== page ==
Canon EOS R3 Initial Review

What's new and how it compares

The Canon EOS R3 is a melding of all Canon's iterated on with the EOS-1D X Mark III as well as the EOS R5 and R6 cameras, rolled into one solid pro-level body. Most of its new abilities are derived from its newly designed sensor, but there is at least one smaller refinement that has the potential to significantly streamline some photographers' workflows.

Key takeaways:


Stacked CMOS sensor

The heart of the R3 is a newly-developed Stacked CMOS sensor, which is wholly designed and manufactured in-house. Stacked CMOS is the next generation of technology beyond BSI, and sees silicon fabricated as layers that are separated from their backing and then carefully aligned and connected together. This allows more flexibility in their design since the complexity of one layer of the chip doesn't restrict what you can do with the layer above or below.

The new chip uses Canon's Dual Pixel AF design, in which each output pixel is captured using a left- and a right-looking half-pixel. This provides a stereoscopic view of the scene, which the camera can evaluate to assess distance (much as humans do, using the offset between left and right eyes). This has the advantage of making the whole of the sensor into an AF sensor, without any significant impact on image quality.

We've not had a chance to check the dynamic range of the R3 (which is effectively a measure of how much or little electronic noise is being added by the camera), but we've approximated the readout rate to be a fraction under 1/200 sec, which fits with the promise of flash sync in e-shutter mode at shutter speeds up to 1/180 sec.

This fast readout underpins all of the camera's high-speed capabilities, from its 30fps continuous shooting and AF system that can conduct 60 AF and AE calculations per second, to its EVF that can refresh at 60 or 120 Hz and has no need to blackout when taking photos in e-shutter mode.

Updated AF system

The R3's AF system is an extended version of the one Canon has been developing in its mirrorless cameras, which itself has a lot of overlap with the logic that underpinned its DSLR AF systems. So you get a series of AF points and zones of various sizes, but now with a choice to use any of them as the start-point for subject tracking (rather than Tracking being a completely separate mode).

You can assign a button to disable AF tracking while you're shooting, to halt tracking and continue to focus at the currently selected position.

Built into this AF system is a very capable subject recognition system that focuses on eyes, faces or bodies, depending on which the camera can discern. It will switch between each of these features automatically so that it doesn't lose your subject if they look away or completely turn away from the camera. The system in the R3 has been enhanced to recognize faces in a variety of challenging conditions.

As an alternative to prioritizing people, the camera can also be set to focus on other types of subjects it's been trained to recognize, with the other options being 'Animals' or 'Motorsport.' A 'No Priority' option disengages the subject recognition component of the AF system and simply tracks subjects based on color and distance.

The subject recognition system has been trained by machine learning so that it can identify people, faces and eyes or, in other modes, various animals, racing cars and motorbikes.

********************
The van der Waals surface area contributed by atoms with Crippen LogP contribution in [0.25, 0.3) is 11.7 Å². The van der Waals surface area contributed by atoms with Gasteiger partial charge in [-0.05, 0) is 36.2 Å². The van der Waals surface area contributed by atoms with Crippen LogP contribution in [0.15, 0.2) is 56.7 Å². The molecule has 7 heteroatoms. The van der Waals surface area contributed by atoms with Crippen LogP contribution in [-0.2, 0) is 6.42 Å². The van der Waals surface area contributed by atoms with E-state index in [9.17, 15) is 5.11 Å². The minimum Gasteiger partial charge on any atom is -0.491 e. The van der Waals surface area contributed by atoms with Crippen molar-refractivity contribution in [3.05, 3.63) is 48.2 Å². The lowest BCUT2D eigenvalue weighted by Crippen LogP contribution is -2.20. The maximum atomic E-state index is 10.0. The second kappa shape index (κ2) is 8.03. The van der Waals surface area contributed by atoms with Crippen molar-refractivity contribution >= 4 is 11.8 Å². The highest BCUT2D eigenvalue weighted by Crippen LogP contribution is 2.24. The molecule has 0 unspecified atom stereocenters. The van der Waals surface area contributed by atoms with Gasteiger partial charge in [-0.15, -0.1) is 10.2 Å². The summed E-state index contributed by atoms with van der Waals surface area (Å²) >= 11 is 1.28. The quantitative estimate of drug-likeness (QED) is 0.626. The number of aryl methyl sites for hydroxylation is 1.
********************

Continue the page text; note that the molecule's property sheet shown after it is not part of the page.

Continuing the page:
ISO 800 | F5.6 | 1/1600 sec | Canon RF 100-500 F4.5-7.1 L IS USM
Photo: Carey Rose

But perhaps the most critical change is that, in most modes, the camera won't solely focus on the subject underneath your chosen AF point. Instead, it will search for likely subjects close to the AF point. It sounds like a small difference but it has a huge impact on the way the camera performs and on how well Eye Control works.

In addition, the R3 gains a new AF zone mode in which the user can define their own rectangular AF area, suited to the region of the scene in which their subject is expected to appear. As an example, Canon suggests a wide horizontal box would allow a tennis player to be photographed over the net with no risk of the camera being distracted by the net.

Motorsport recognition

In addition to the camera's people and animal recognition systems, the EOS R3 has also been trained to recognize motorsport subjects. Specifically, it's been trained to recognize racing cars and motorbikes and Canon says it may not perform to its full ability if pointed at domestic vehicles.

The motorsport recognition feature includes a 'spot detection' option that focuses on a specific part of the subject, where available. So for motorbikes and open-wheel racing cars, the camera will attempt to focus on the rider or driver's helmet, rather than the vehicle as a whole.

Eye Control AF

This is a simulation of what Eye Control looks like, through the viewfinder. A circular target (whose color can be changed), darts around the screen as your eye surveys the scene. When you initiate focus, the AF system will lock onto the nearest subject.

This can seem a little overwhelming, initially, with a white box indicating your current target, grey boxes around detected subjects and a moving Eye Control indicator, but you quickly learn to ignore them all and trust that the camera will lock onto the subject you're looking at when you ask it to.

Perhaps the most attention-grabbing aspect of the R3's AF system, though, is the rebirth of Canon's Eye Control AF system, which monitors the user's eye position so that the AF point can be positioned over the part of the scene they're looking at.

Like the version Canon created in the 1990s, it uses a series of infrared beams, pointed at the user's eye, to detect the position of the eye as it looks around the scene. The system is simple to calibrate and Canon says it will become more accurate, the more times you go through the calibration process.